I accept that now that we live in a globalised economy, this crisis is certainly different in magnitude from any that we have ever seen. One of the grand old names of British banking, Barings, collapsed owing what seems like a minuscule amount, £780 million, only 14 years ago. Today, the Royal Bank of Scotland survives courtesy only of a £26 billion bail-out. However, we can learn lessons from the past. As I mentioned earlier, we need to restore the distinction between retail and investment banking which, in the US at least, existed for more than six decades until the Clinton Administration repealed the Glass-Steagall Act in 1999. At that juncture, it was regarded as outdated 1930's throwback legislation, but its purpose was to protect the ordinary depositor from high-risk, if innovative, banking practices. That protection now seems mighty apposite.
How then do we deal with the toxic assets that banks still hold and find so difficult to quantify? Curiously enough, the UK has a pretty good template close at hand. The near collapse of Lloyd's of London in the insurance market, which has developed great strength in recent years, was avoided almost two decades ago by the creation of the Government-backed Equitas fund. That experience should be the starting point for the consideration of any further large-scale Government- backed rescue expenditure. In fairness to the Government, they have begun down such a path, but we should be fearful of the likely overall cost to the taxpayer.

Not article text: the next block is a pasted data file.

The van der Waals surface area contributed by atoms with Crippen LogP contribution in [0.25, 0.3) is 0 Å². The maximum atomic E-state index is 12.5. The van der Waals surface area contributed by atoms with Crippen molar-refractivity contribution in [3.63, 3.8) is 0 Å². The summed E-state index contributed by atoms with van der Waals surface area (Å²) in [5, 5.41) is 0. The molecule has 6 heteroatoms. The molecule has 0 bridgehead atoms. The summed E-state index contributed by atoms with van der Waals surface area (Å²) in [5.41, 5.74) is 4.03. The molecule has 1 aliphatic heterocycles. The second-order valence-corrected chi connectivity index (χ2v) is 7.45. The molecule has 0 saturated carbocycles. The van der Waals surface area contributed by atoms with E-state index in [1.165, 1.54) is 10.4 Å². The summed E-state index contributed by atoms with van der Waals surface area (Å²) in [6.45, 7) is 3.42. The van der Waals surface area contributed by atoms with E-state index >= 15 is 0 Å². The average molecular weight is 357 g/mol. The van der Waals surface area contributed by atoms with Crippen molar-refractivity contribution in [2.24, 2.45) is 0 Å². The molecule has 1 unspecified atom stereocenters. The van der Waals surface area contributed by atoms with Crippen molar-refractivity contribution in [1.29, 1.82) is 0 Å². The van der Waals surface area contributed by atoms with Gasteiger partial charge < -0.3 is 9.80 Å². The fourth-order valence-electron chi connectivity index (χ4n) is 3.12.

The nagging sense of insecurity that the spoils of globalisation are being spread inequitably will continue to grow among the majority of the UK work force, and it has the makings of serious social unrest. I echo the words of my hon. Friend the Member for Macclesfield, because the hollowing-out of large swathes of "traditional" UK industry, particularly manufacturing, as employment has been exported to low-cost China and India, has not been accompanied by higher, middle-class and middle-income professional earnings, at least for those outside the gilded world of financial and associated services.